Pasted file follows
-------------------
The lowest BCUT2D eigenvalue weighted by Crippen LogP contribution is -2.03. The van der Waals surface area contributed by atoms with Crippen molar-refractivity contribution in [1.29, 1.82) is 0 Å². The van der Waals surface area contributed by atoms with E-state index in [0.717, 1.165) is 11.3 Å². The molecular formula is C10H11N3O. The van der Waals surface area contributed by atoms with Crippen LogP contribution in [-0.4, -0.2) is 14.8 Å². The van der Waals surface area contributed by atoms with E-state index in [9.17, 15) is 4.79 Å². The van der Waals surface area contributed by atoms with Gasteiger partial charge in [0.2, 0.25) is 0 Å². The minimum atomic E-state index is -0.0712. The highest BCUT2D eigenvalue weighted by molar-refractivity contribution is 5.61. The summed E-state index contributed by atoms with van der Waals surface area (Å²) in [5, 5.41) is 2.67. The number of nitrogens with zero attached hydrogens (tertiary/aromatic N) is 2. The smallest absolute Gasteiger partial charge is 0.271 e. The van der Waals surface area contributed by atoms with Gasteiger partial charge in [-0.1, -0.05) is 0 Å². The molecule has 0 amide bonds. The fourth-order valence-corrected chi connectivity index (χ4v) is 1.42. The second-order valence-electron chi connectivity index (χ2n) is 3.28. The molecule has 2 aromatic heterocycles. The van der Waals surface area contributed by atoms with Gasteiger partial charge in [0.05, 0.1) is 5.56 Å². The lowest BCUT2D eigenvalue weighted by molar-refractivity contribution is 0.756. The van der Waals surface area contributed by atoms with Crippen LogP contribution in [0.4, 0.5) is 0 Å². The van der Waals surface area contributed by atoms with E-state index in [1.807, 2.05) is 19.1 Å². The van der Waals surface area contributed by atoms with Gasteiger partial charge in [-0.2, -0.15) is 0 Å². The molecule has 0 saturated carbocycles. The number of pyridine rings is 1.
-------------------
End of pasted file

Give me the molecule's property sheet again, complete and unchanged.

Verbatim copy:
The lowest BCUT2D eigenvalue weighted by Crippen LogP contribution is -2.03. The van der Waals surface area contributed by atoms with Crippen molar-refractivity contribution in [1.29, 1.82) is 0 Å². The van der Waals surface area contributed by atoms with E-state index in [0.717, 1.165) is 11.3 Å². The molecular formula is C10H11N3O. The van der Waals surface area contributed by atoms with Crippen LogP contribution in [-0.4, -0.2) is 14.8 Å². The van der Waals surface area contributed by atoms with E-state index in [9.17, 15) is 4.79 Å². The van der Waals surface area contributed by atoms with Gasteiger partial charge in [0.2, 0.25) is 0 Å². The minimum atomic E-state index is -0.0712. The highest BCUT2D eigenvalue weighted by molar-refractivity contribution is 5.61. The summed E-state index contributed by atoms with van der Waals surface area (Å²) in [5, 5.41) is 2.67. The number of nitrogens with zero attached hydrogens (tertiary/aromatic N) is 2. The smallest absolute Gasteiger partial charge is 0.271 e. The van der Waals surface area contributed by atoms with Gasteiger partial charge in [-0.1, -0.05) is 0 Å². The molecule has 0 amide bonds. The fourth-order valence-corrected chi connectivity index (χ4v) is 1.42. The second-order valence-electron chi connectivity index (χ2n) is 3.28. The molecule has 2 aromatic heterocycles. The van der Waals surface area contributed by atoms with Gasteiger partial charge in [0.05, 0.1) is 5.56 Å². The lowest BCUT2D eigenvalue weighted by molar-refractivity contribution is 0.756. The van der Waals surface area contributed by atoms with Crippen LogP contribution in [0.4, 0.5) is 0 Å². The van der Waals surface area contributed by atoms with E-state index in [1.807, 2.05) is 19.1 Å². The van der Waals surface area contributed by atoms with Gasteiger partial charge in [-0.2, -0.15) is 0 Å². The molecule has 0 saturated carbocycles. The number of pyridine rings is 1.